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Emily Cecil, Ivana Ilic, Michael Webster; An ambiguous depth-from-shading illusion. Journal of Vision 2019;19(8):112. doi: https://doi.org/10.1167/19.8.112.
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© ARVO (1962-2015); The Authors (2016-present)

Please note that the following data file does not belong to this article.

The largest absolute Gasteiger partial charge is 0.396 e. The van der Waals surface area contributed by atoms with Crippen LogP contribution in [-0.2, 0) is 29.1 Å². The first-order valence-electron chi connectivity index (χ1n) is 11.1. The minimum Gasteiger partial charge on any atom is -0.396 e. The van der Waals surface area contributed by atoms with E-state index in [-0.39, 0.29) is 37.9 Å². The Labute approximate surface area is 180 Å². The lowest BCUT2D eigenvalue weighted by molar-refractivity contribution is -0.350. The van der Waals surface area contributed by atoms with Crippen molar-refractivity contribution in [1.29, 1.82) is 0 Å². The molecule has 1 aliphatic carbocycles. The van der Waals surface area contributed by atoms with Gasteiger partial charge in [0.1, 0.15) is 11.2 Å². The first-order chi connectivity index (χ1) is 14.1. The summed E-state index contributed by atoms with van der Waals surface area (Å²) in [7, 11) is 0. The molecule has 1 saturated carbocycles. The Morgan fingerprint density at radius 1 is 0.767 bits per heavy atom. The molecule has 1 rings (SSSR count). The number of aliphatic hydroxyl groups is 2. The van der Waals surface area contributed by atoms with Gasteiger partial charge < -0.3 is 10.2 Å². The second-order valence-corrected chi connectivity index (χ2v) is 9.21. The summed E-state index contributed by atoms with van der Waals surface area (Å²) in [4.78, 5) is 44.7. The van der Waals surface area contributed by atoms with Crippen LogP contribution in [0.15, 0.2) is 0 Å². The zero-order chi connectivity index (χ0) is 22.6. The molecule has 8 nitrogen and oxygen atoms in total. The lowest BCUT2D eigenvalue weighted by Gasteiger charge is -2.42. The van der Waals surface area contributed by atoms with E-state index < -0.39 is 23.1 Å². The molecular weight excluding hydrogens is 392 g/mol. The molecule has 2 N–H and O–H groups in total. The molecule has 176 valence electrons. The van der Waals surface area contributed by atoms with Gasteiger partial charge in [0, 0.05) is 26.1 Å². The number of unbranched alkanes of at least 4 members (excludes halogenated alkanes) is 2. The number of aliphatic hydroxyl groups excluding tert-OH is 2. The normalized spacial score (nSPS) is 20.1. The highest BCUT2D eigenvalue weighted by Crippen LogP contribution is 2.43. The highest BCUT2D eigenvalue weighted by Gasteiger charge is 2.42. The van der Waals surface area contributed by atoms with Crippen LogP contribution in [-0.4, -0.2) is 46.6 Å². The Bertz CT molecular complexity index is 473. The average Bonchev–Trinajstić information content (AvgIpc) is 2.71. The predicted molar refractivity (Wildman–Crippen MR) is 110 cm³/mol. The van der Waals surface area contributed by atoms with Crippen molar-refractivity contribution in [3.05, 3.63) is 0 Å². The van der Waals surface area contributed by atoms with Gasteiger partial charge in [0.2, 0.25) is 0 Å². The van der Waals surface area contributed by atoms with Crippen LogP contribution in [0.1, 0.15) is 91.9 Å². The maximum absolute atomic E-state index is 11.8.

We report on an image with strikingly unstable depth interpretation. The image is a digital photo that author EC took of a plaster cast of her dog’s paw print, which alternates in whether the paw impression appears to stick in or out. We sampled 20 observers to characterize differences in the perceived depth both across and within individuals. In the original image, 67% were biased to perceive outward and 33% inward depth. These dominant percepts were negatively correlated with the ratings for the same observers when the image was inverted by rotating 180 deg or inverting the contrast. This suggests that the differences in part depend on differences in the perceived direction of the lighting. In displays showing multiple upright and inverted copies of the image, observers tended to see both depths simultaneously, again consistent with a common lighting inference. However, a surprising proportion of times, some observers also experienced both orientations to have the same depth. The dominant percepts for an individual tended to be consistent across test times, while there was nevertheless large variability within a session. Reversals of depth from shading with image inversion are well known, yet the variability and instability at a single orientation is uncommon. We attribute the ambiguity to strong shading cues mixed with poor cues to the illuminant.
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